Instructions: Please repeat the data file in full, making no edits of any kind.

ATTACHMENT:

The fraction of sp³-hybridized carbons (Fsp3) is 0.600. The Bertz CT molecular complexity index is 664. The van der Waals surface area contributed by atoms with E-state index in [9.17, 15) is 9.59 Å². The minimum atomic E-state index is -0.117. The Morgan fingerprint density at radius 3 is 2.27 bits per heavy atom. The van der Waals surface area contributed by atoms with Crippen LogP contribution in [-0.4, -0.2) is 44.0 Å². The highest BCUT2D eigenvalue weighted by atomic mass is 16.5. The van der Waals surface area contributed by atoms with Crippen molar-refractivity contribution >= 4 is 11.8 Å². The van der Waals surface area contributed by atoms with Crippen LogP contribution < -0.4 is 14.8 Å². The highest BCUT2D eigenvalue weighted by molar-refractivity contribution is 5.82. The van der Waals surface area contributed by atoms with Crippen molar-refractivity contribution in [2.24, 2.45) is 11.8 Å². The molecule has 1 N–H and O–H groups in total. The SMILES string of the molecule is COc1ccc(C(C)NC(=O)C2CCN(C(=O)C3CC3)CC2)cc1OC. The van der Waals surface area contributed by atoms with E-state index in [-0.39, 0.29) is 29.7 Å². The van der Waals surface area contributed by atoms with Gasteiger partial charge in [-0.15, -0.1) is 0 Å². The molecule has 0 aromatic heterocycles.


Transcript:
The fraction of sp³-hybridized carbons (Fsp3) is 0.600. The Bertz CT molecular complexity index is 664. The van der Waals surface area contributed by atoms with E-state index in [9.17, 15) is 9.59 Å². The minimum atomic E-state index is -0.117. The Morgan fingerprint density at radius 3 is 2.27 bits per heavy atom. The van der Waals surface area contributed by atoms with Crippen LogP contribution in [-0.4, -0.2) is 44.0 Å². The highest BCUT2D eigenvalue weighted by atomic mass is 16.5. The van der Waals surface area contributed by atoms with Crippen molar-refractivity contribution >= 4 is 11.8 Å². The van der Waals surface area contributed by atoms with Crippen LogP contribution < -0.4 is 14.8 Å². The highest BCUT2D eigenvalue weighted by molar-refractivity contribution is 5.82. The van der Waals surface area contributed by atoms with Crippen molar-refractivity contribution in [2.24, 2.45) is 11.8 Å². The molecule has 1 N–H and O–H groups in total. The SMILES string of the molecule is COc1ccc(C(C)NC(=O)C2CCN(C(=O)C3CC3)CC2)cc1OC. The van der Waals surface area contributed by atoms with E-state index in [-0.39, 0.29) is 29.7 Å². The van der Waals surface area contributed by atoms with Gasteiger partial charge in [-0.15, -0.1) is 0 Å². The molecule has 0 aromatic heterocycles.